In Japan, female employees may take a maternity leave period of six weeks before expected due date. In the case of two or more expected children, they may take the maternity leave period within fourteen weeks. After birth, the employee cannot return to work before eight weeks have passed since childbirth date. However, once six weeks has passed since the date of childbirth, the employee can submit a request to work. The employer can then allow her to perform duties that are approved by a doctor.

Employers in Japan are not required to pay an employee during maternity leave. If no wages are paid, the employee is paid two-thirds of her base wage from her health insurance plan. Japan’s Act on Equal Opportunity and Treatment between Men and Women in Employment Employers prohibits employers from discriminating against a female employee because of maternity leave. Therefore, employees can resume the same job on the same working conditions after the maternity leave period ends. Notably, there’s presently no statutory requirement for paternity leave in Japan.

India

Female employees in India are entitled to take between 12 and 26 weeks of maternity leave, commencing as early as eight weeks prior to expected delivery date. Remaining time can be availed to the employee post-childbirth. For women who are expecting after already having two children, the duration of paid maternity leave shall be 12 weeks (e.g., six weeks prior to expected delivery and then six weeks post expected date of delivery).

Maternity leave is awarded with full pay to employees who have completed at least 80 days in a company in the 12 months prior to her expected date of delivery. This benefit is awarded at the rate of the average daily wage for the period of a worker’s actual absence from work. Apart from 12 weeks of salary, a female worker is entitled to a medical bonus of 3,500 Indian rupees if health benefits are not provided by the employer.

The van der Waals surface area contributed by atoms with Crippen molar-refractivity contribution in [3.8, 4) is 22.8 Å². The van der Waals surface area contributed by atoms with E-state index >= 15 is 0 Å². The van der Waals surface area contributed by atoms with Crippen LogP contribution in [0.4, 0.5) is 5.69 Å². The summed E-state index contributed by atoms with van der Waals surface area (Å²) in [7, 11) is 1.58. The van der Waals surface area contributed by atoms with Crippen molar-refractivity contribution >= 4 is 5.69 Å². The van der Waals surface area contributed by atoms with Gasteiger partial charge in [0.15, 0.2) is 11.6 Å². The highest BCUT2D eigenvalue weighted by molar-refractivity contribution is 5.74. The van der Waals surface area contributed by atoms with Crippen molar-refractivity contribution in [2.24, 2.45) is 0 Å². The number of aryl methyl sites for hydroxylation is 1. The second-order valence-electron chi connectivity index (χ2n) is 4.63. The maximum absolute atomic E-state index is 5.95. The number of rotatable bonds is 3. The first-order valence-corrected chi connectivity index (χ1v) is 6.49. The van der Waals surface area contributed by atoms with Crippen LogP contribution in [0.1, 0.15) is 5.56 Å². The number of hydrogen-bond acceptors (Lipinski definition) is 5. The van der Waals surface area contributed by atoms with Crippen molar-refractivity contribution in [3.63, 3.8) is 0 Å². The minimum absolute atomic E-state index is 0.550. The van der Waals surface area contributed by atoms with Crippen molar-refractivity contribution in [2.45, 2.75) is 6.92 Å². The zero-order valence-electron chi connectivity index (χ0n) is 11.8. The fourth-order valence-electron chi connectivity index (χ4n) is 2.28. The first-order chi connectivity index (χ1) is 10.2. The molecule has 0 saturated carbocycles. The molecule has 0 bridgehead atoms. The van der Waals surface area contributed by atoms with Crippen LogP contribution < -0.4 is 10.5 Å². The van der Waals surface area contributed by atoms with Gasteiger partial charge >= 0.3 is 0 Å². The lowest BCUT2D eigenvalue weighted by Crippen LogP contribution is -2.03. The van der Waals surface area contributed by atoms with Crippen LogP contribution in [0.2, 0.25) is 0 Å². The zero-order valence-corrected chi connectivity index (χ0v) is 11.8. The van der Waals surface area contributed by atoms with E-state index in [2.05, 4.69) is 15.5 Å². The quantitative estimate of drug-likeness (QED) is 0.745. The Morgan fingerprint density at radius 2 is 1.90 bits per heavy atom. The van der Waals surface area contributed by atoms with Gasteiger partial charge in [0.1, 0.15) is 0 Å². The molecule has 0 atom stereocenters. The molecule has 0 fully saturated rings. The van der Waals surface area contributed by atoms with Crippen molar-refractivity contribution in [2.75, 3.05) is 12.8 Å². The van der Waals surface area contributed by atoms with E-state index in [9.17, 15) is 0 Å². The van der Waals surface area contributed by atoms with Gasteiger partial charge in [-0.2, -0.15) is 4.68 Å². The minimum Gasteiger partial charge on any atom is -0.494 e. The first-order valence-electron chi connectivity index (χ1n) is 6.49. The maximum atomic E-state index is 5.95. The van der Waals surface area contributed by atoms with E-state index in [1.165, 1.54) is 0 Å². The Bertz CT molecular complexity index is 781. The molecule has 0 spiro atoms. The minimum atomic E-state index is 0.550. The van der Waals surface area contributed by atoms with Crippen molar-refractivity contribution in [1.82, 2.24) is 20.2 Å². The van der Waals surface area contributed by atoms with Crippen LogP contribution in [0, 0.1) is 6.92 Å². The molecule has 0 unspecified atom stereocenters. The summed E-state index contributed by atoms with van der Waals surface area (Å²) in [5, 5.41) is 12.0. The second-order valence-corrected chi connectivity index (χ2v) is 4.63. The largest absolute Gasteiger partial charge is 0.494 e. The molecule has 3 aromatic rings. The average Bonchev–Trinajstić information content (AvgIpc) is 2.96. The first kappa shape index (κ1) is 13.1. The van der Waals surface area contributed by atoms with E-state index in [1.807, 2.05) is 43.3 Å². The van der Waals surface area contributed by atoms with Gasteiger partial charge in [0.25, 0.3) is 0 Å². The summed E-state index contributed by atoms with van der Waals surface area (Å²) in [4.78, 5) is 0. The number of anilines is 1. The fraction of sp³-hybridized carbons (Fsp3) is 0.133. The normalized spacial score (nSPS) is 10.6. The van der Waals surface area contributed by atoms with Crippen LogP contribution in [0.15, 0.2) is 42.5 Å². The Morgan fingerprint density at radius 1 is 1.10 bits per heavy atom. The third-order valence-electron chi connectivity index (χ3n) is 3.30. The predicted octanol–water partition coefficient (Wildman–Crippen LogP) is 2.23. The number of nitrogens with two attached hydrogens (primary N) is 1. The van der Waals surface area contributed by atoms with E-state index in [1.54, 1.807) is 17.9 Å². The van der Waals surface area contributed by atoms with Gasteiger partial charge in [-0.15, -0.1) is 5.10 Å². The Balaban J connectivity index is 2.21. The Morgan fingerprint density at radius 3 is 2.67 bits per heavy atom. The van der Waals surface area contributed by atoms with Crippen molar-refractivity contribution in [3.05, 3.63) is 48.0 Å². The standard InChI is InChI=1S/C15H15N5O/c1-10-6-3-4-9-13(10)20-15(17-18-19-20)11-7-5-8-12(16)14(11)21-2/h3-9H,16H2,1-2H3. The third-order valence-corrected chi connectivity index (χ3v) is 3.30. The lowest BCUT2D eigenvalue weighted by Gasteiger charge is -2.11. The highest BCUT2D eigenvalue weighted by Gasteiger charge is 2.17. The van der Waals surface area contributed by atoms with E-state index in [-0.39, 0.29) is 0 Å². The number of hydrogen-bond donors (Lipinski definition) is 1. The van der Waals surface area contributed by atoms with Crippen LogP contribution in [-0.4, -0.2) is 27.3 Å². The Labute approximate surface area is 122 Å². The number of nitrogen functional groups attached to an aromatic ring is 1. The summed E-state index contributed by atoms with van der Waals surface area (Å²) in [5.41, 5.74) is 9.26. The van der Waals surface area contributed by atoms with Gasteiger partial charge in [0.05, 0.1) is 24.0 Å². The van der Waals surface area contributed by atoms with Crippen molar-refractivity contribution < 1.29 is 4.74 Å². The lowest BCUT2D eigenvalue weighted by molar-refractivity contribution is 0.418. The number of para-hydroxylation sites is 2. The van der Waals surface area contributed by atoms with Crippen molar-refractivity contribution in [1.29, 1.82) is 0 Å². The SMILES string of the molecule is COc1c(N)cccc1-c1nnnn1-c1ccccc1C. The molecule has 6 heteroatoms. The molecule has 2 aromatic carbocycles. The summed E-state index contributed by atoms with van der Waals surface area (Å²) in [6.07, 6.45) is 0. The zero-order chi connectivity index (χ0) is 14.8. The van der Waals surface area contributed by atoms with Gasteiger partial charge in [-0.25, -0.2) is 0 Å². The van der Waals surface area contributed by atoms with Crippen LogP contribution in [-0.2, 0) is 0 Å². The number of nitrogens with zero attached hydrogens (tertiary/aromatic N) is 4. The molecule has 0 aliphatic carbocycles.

India’s Maternity Benefit Act also provides for adoption leave of 12 weeks for a woman who adopts a child under the age of three months. A commissioning mother is also entitled to a 12-week leave from the date the child is handed over to her. As per the legislation, the commissioning mother is defined as a “biological mother who uses her egg to create an embryo implanted in any other woman.” The woman who gives birth to the child is called the host or surrogate mother).

While paternity leave is authorized for government employees in India, there is no law that instructs employers in the private sector to make it obligatory. Hence, the extent of paternity leave benefits is left up to individual companies to determine.

As per the Maternity Benefit Act, employers are required to inform a woman worker of her rights under the Act at the time of her appointment. The information must be provided to the employee in writing and in email.

Italy

When it comes to childbirth, female employees in Italy must not work for two months before and three months after. If a medical certificate is produced, this compulsory five-month period of maternity leave can instead be shifted to be used in full after childbirth. Furthermore, a female employee in Italy can request to go on maternity leave early in certain circumstances. For instance, this applies if her duties involve lifting or moving heavy objects. In this case, a medical certificate is required along with an authorization from the Employment Office. However, the employer’s consent is not needed. During the entire pregnancy, and for a period after childbirth, the employee must not be allocated tasks that may endanger her health.

During maternity leave, employees receive an allowance from Italy’s National Social Security Body, which equates to 80% of their salary. In the case of voluntary or therapeutic termination of pregnancy after 180 days from the beginning of the pregnancy, or in case of the death of the child at birth, female employees can return to work at any time with at least ten days’ notice to the employer. This return is subject to specific medical approval.

After the maternity leave period ends, employees are entitled to return to the same job in which they were employed before taking the leave. Except in certain circumstances, employers may not dismiss female employees during pregnancy or until the child is one year old. Additionally, the resignations and mutual termination agreements entered into with mothers during their pregnancy or with parents of children under the age of three must always be validated and confirmed by such mothers or fathers through a special procedure. Failure to validate and confirm renders the termination agreement ineffective.